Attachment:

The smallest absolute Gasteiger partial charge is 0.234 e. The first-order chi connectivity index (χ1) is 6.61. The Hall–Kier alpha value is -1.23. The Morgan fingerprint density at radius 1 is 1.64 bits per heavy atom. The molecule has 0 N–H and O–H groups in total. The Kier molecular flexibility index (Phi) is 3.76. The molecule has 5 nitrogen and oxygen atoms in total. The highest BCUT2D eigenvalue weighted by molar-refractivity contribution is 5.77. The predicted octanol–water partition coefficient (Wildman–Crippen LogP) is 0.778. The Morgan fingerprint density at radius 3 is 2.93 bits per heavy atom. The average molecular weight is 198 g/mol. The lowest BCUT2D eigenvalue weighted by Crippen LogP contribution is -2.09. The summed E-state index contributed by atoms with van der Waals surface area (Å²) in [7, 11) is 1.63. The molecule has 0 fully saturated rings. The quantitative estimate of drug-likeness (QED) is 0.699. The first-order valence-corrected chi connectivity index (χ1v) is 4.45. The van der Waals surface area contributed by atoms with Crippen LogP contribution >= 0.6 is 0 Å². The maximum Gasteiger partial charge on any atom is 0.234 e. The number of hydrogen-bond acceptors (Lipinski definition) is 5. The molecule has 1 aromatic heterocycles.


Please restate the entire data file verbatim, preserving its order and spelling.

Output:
The smallest absolute Gasteiger partial charge is 0.234 e. The first-order chi connectivity index (χ1) is 6.61. The Hall–Kier alpha value is -1.23. The Morgan fingerprint density at radius 1 is 1.64 bits per heavy atom. The molecule has 0 N–H and O–H groups in total. The Kier molecular flexibility index (Phi) is 3.76. The molecule has 5 nitrogen and oxygen atoms in total. The highest BCUT2D eigenvalue weighted by molar-refractivity contribution is 5.77. The predicted octanol–water partition coefficient (Wildman–Crippen LogP) is 0.778. The Morgan fingerprint density at radius 3 is 2.93 bits per heavy atom. The average molecular weight is 198 g/mol. The lowest BCUT2D eigenvalue weighted by Crippen LogP contribution is -2.09. The summed E-state index contributed by atoms with van der Waals surface area (Å²) in [7, 11) is 1.63. The molecule has 0 fully saturated rings. The quantitative estimate of drug-likeness (QED) is 0.699. The first-order valence-corrected chi connectivity index (χ1v) is 4.45. The van der Waals surface area contributed by atoms with Crippen LogP contribution >= 0.6 is 0 Å². The maximum Gasteiger partial charge on any atom is 0.234 e. The number of hydrogen-bond acceptors (Lipinski definition) is 5. The molecule has 1 aromatic heterocycles.